By -

Innovations that enable employees to anonymously report workplace sexual harassment have been lauded as potential game-changers by the International Bar Association, in a report investigating the benefits of “trust technology” in legal workplaces.

The paper on Innovation-Led Cultural Change outlines the traditional mechanisms and limitations of law firm reporting models, which have generally required employees to speak up in person or via email or phone to human resources staff.

It comes off the back of the IBA’s landmark 2019 Us Too? report on sexual harassment and bullying in the legal profession, which found one in three female lawyers and one in 14 male lawyers had been sexually harassed at work, and that 75 per cent of victims would never report the harassment.

The new IBA report asserts that products like Talk to Spot, an artificial intelligence software that can gather sensitive information from employees and feed it anonymously through to human resources staff, are giving employees more confidence to report misconduct. Mobile apps like Vault Platform simplify the process of reporting incidents, and encrypted platforms like Elker could make reports and case management fully anonymous.

“The dearth of reporting incidents of workplace misconduct is sometimes attributed to ‘first-mover disadvantage’: targets do not want to be the first one to come forward for fear of retribution or being dismissed as fabricating the incident,” the report reads.

“If the lesson from #MeToo is safety in numbers, then technology which makes use of information escrows may result in higher rates of reporting and engagement.”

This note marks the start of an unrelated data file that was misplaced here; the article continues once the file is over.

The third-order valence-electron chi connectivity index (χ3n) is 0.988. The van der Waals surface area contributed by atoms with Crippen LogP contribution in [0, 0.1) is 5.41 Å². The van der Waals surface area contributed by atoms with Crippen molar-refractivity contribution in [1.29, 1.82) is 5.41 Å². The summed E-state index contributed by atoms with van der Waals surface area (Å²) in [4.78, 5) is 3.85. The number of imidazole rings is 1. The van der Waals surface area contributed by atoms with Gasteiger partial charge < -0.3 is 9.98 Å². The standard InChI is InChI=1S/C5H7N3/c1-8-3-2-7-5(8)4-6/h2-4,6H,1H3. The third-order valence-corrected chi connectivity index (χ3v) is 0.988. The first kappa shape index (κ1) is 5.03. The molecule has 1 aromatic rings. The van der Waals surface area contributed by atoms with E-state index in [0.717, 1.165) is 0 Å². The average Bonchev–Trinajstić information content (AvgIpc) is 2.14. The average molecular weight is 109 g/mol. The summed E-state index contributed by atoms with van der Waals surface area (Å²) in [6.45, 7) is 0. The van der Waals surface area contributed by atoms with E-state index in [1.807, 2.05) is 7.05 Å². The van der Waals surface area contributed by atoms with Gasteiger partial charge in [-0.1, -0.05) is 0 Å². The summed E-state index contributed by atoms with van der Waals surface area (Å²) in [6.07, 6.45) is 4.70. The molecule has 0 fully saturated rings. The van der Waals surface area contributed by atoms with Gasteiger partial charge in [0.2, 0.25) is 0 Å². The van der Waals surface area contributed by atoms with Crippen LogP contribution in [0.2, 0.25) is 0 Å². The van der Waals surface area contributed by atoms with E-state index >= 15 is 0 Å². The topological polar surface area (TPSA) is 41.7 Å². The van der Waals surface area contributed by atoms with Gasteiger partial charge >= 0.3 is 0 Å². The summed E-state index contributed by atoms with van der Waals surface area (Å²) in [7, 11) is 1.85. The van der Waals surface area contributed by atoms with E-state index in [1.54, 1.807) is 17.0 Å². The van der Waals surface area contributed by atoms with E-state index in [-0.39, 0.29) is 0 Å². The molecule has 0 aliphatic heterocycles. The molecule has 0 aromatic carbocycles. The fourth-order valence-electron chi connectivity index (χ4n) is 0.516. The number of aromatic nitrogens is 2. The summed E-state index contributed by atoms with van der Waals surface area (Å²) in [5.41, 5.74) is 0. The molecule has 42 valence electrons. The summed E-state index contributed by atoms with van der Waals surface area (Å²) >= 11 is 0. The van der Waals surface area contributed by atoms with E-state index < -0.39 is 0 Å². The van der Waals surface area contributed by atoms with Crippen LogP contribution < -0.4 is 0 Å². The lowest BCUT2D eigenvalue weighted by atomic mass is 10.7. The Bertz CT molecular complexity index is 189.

If the lesson from #MeToo is safety in numbers, then technology which makes use of information escrows may result in higher rates of reporting and engagement.

– International Bar Association Legal Policy and Research Unit

The report does not discuss the impacts of COVID-19 and whether working from home amid the pandemic has seen an increase or stifling of workplace harassment claims. Given the unprecedented nature of legal practice changes over the past year, it appears research is still limited on that front. Indeed, the most recent Australia-wide data on workplace harassment came on 5 March 2020 with publication of the Australian Human Rights Commission’s Respect@Work report, two weeks before the national COVID-19 lockdown.

One survey conducted in the UK by Rights of Women found there had been no increase in harassment behaviour amid the pandemic, but that remote work was making it more difficult for victims to report and seek justice. Half of women being subjected to workplace sexual harassment said it had transitioned to take place remotely, with perpetrators finding new ways to abuse their victims via technology. Experts from the Monash University Business School also told The Sydney Morning Herald in June that working from home could reduce opportunities for incidental observation of inappropriate behaviour and early intervention by supervisors or bystanders.

“Effectively addressing inappropriate behaviour within law requires a jigsaw puzzle approach,” said Kieran Pender, a co-author of the IBA report and Senior Legal Advisor who led the Us Too? campaign by the IBA throughout 2019.

“There is no one solution, no silver bullet. Instead, we require a range of innovative solutions that can change the culture that facilitates bullying and sexual harassment and empower targets to speak up when it does occur. Trust Tech is one piece of the puzzle – and an innovative and exciting puzzle piece at that.”

The report recommended Trust Tech could be an effective tool to add to law firms’ arsenals in the battle to eradicate sexual harassment but that it would not be a cure-all panacea.